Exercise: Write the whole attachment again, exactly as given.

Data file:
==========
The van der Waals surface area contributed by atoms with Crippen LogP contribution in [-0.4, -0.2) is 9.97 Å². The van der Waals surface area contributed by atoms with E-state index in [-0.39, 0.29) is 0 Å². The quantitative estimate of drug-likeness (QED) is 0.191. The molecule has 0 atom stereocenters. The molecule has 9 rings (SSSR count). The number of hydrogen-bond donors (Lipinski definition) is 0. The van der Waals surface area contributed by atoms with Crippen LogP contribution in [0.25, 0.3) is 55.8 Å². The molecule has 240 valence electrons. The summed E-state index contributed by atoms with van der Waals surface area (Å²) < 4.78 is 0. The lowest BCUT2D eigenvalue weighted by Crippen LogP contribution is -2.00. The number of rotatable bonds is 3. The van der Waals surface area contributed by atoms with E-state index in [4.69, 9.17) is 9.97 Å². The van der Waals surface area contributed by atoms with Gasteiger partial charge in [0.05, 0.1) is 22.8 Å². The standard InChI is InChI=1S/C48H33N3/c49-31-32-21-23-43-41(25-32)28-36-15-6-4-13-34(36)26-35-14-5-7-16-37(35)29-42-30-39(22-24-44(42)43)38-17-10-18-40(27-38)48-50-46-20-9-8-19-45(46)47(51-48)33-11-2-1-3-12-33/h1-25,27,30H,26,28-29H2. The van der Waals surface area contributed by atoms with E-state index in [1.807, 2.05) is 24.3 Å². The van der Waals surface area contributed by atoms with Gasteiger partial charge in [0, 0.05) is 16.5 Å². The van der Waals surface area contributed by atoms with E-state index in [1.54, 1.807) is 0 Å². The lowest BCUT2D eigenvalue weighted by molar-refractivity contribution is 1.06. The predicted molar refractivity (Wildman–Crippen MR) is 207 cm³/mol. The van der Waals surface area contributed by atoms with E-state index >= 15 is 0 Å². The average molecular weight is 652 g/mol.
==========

The van der Waals surface area contributed by atoms with Crippen LogP contribution in [-0.4, -0.2) is 9.97 Å². The van der Waals surface area contributed by atoms with E-state index in [-0.39, 0.29) is 0 Å². The quantitative estimate of drug-likeness (QED) is 0.191. The molecule has 0 atom stereocenters. The molecule has 9 rings (SSSR count). The number of hydrogen-bond donors (Lipinski definition) is 0. The van der Waals surface area contributed by atoms with Crippen LogP contribution in [0.25, 0.3) is 55.8 Å². The molecule has 240 valence electrons. The summed E-state index contributed by atoms with van der Waals surface area (Å²) < 4.78 is 0. The lowest BCUT2D eigenvalue weighted by Crippen LogP contribution is -2.00. The number of rotatable bonds is 3. The van der Waals surface area contributed by atoms with E-state index in [4.69, 9.17) is 9.97 Å². The van der Waals surface area contributed by atoms with Gasteiger partial charge in [0.05, 0.1) is 22.8 Å². The standard InChI is InChI=1S/C48H33N3/c49-31-32-21-23-43-41(25-32)28-36-15-6-4-13-34(36)26-35-14-5-7-16-37(35)29-42-30-39(22-24-44(42)43)38-17-10-18-40(27-38)48-50-46-20-9-8-19-45(46)47(51-48)33-11-2-1-3-12-33/h1-25,27,30H,26,28-29H2. The van der Waals surface area contributed by atoms with E-state index in [1.807, 2.05) is 24.3 Å². The van der Waals surface area contributed by atoms with Gasteiger partial charge in [0, 0.05) is 16.5 Å². The van der Waals surface area contributed by atoms with E-state index in [1.54, 1.807) is 0 Å². The lowest BCUT2D eigenvalue weighted by molar-refractivity contribution is 1.06. The predicted molar refractivity (Wildman–Crippen MR) is 207 cm³/mol. The van der Waals surface area contributed by atoms with E-state index >= 15 is 0 Å². The average molecular weight is 652 g/mol.